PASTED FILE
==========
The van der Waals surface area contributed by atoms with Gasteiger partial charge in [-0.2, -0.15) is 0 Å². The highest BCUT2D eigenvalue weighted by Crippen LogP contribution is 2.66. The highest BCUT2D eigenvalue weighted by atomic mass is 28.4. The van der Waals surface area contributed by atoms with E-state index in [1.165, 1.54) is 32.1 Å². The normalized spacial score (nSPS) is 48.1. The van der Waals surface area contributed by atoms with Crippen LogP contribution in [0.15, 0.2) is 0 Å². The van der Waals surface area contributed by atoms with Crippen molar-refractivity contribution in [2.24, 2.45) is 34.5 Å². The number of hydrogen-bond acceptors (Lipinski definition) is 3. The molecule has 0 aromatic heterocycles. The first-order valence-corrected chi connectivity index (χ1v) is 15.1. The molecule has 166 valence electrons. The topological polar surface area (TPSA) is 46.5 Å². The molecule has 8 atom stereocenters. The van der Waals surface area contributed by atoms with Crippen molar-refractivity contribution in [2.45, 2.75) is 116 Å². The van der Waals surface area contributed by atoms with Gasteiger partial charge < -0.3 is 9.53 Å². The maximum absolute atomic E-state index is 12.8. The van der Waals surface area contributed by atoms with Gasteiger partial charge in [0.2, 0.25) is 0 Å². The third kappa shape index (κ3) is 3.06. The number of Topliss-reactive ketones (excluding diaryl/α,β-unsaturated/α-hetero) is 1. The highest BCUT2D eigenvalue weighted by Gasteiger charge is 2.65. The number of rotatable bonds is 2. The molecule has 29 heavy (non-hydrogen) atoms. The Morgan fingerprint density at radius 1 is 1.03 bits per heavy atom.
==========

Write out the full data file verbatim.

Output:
The van der Waals surface area contributed by atoms with Gasteiger partial charge in [-0.2, -0.15) is 0 Å². The highest BCUT2D eigenvalue weighted by Crippen LogP contribution is 2.66. The highest BCUT2D eigenvalue weighted by atomic mass is 28.4. The van der Waals surface area contributed by atoms with E-state index in [1.165, 1.54) is 32.1 Å². The normalized spacial score (nSPS) is 48.1. The van der Waals surface area contributed by atoms with Crippen LogP contribution in [0.15, 0.2) is 0 Å². The van der Waals surface area contributed by atoms with Crippen molar-refractivity contribution in [2.24, 2.45) is 34.5 Å². The number of hydrogen-bond acceptors (Lipinski definition) is 3. The molecule has 0 aromatic heterocycles. The first-order valence-corrected chi connectivity index (χ1v) is 15.1. The molecule has 166 valence electrons. The topological polar surface area (TPSA) is 46.5 Å². The molecule has 8 atom stereocenters. The van der Waals surface area contributed by atoms with Crippen molar-refractivity contribution in [2.45, 2.75) is 116 Å². The van der Waals surface area contributed by atoms with Gasteiger partial charge < -0.3 is 9.53 Å². The maximum absolute atomic E-state index is 12.8. The van der Waals surface area contributed by atoms with Gasteiger partial charge in [0.2, 0.25) is 0 Å². The third kappa shape index (κ3) is 3.06. The number of Topliss-reactive ketones (excluding diaryl/α,β-unsaturated/α-hetero) is 1. The highest BCUT2D eigenvalue weighted by Gasteiger charge is 2.65. The number of rotatable bonds is 2. The molecule has 29 heavy (non-hydrogen) atoms. The Morgan fingerprint density at radius 1 is 1.03 bits per heavy atom.